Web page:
The cliffside ‘Jardin Exotique’ offers breathtaking views of the Principality, the Mediterranean, as well as an impressive collection of gorgeous and rare succulent plants. Some of the succulents were brought back from Mexico in the 1860s.
Five walkways are being renovated this year and extensive works are currently underway to restore the garden’s rock faces, which pose a risk to visitors.
At the bottom of the Garden’s cliff is a prehistoric cave, which was discovered during the construction of the Exotic Garden. The interior limestone rock is decorated with natural wonders, like stalagmites and stalactites. Bone fragments of various animals proved that prehistoric humans used the cave thousands of years ago. Usually included in the Exotic Garden’s entrance ticket is a specialist’s tour of the prehistoric cave; the path through the cave is approximately 300 steps. The cave also provides evidence about climatic variations of the area for the last 250,000 years and is often studied by local specialists.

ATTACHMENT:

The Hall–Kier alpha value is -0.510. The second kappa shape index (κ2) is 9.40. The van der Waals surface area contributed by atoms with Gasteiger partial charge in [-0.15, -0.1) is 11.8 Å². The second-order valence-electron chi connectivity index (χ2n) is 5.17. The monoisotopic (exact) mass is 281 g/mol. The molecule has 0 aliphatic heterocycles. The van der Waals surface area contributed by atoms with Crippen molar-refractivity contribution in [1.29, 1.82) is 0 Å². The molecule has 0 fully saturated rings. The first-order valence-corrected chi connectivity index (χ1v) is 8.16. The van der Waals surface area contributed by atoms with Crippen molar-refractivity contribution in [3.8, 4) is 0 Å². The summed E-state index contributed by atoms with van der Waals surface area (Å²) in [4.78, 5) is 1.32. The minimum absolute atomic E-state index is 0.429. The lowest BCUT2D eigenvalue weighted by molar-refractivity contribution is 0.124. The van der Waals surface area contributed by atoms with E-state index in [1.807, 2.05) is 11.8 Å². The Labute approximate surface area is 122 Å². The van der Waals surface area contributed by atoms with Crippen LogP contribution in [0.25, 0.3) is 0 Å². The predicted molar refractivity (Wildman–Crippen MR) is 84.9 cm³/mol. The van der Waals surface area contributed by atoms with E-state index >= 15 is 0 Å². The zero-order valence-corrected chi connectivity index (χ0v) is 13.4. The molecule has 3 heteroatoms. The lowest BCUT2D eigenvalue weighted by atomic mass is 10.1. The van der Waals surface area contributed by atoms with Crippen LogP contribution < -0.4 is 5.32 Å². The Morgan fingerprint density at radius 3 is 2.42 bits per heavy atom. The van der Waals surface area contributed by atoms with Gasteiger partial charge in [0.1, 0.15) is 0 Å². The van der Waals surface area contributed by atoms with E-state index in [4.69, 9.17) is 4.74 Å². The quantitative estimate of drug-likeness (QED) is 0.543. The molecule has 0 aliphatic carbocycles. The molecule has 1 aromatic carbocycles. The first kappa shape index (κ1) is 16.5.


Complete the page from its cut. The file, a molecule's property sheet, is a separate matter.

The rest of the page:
Daily photographs of rare plants
In the meantime, while the gardens are closed, beautiful images and descriptions of various plants and flowers are being posted on the Exotic Garden’s facebook page every day.
On 13 January, the Exotic Garden’s social media featured an extremely rare ‘aloe laeta’ plant in flower, with the caption: “This Madagascan aloe beautifully features red flowers with sea-green leaves. In the wild, Aloe Laeta grows on rocky soil between 1,500 and 2,200 metres of altitude, it is currently in bloom at the Botanical Centre.”
These beautiful virtual images will have to suffice for those craving a stroll through the emblematic location, at least until the gardens open up once again.
To see these daily images, visit the Garden’s facebook page.